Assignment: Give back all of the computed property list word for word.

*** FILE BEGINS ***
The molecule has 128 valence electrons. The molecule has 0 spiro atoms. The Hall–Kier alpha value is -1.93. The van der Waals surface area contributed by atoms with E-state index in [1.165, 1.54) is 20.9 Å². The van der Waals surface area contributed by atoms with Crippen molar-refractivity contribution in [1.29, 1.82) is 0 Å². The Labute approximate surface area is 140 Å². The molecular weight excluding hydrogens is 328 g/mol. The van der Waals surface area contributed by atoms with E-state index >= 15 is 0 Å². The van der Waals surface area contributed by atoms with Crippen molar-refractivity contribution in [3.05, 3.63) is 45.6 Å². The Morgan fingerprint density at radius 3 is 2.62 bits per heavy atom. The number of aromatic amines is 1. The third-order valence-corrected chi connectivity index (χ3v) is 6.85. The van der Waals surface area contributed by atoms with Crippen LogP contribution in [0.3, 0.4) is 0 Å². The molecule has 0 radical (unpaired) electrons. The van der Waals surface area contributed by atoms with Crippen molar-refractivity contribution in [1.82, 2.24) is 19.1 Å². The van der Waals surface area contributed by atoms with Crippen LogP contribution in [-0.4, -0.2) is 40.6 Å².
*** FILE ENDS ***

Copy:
The molecule has 128 valence electrons. The molecule has 0 spiro atoms. The Hall–Kier alpha value is -1.93. The van der Waals surface area contributed by atoms with E-state index in [1.165, 1.54) is 20.9 Å². The van der Waals surface area contributed by atoms with Crippen molar-refractivity contribution in [1.29, 1.82) is 0 Å². The Labute approximate surface area is 140 Å². The molecular weight excluding hydrogens is 328 g/mol. The van der Waals surface area contributed by atoms with E-state index >= 15 is 0 Å². The van der Waals surface area contributed by atoms with Crippen molar-refractivity contribution in [3.05, 3.63) is 45.6 Å². The Morgan fingerprint density at radius 3 is 2.62 bits per heavy atom. The number of aromatic amines is 1. The third-order valence-corrected chi connectivity index (χ3v) is 6.85. The van der Waals surface area contributed by atoms with Crippen LogP contribution in [0.3, 0.4) is 0 Å². The molecule has 0 radical (unpaired) electrons. The van der Waals surface area contributed by atoms with Crippen molar-refractivity contribution in [1.82, 2.24) is 19.1 Å². The van der Waals surface area contributed by atoms with Crippen LogP contribution in [-0.4, -0.2) is 40.6 Å².